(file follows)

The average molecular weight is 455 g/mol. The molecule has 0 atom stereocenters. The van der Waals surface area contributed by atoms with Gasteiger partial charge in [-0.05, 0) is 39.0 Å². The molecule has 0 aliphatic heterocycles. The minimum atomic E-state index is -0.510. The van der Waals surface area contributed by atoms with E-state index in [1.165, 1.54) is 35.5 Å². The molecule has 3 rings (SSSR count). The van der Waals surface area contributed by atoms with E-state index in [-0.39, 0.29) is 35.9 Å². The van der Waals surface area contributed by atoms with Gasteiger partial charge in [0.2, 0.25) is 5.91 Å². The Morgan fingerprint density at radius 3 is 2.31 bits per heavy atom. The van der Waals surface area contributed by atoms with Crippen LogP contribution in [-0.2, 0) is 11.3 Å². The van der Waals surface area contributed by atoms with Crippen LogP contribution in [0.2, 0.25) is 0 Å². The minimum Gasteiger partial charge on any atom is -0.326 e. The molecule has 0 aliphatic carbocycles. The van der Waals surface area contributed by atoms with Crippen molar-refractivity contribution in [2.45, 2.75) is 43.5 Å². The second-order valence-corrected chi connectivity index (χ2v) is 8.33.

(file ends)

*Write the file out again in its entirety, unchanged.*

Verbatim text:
The average molecular weight is 455 g/mol. The molecule has 0 atom stereocenters. The van der Waals surface area contributed by atoms with Gasteiger partial charge in [-0.05, 0) is 39.0 Å². The molecule has 0 aliphatic heterocycles. The minimum atomic E-state index is -0.510. The van der Waals surface area contributed by atoms with E-state index in [1.165, 1.54) is 35.5 Å². The molecule has 3 rings (SSSR count). The van der Waals surface area contributed by atoms with E-state index in [-0.39, 0.29) is 35.9 Å². The van der Waals surface area contributed by atoms with Gasteiger partial charge in [0.2, 0.25) is 5.91 Å². The Morgan fingerprint density at radius 3 is 2.31 bits per heavy atom. The van der Waals surface area contributed by atoms with Crippen LogP contribution in [-0.2, 0) is 11.3 Å². The van der Waals surface area contributed by atoms with Crippen LogP contribution in [0.2, 0.25) is 0 Å². The minimum Gasteiger partial charge on any atom is -0.326 e. The molecule has 0 aliphatic carbocycles. The van der Waals surface area contributed by atoms with Crippen molar-refractivity contribution in [2.45, 2.75) is 43.5 Å². The second-order valence-corrected chi connectivity index (χ2v) is 8.33.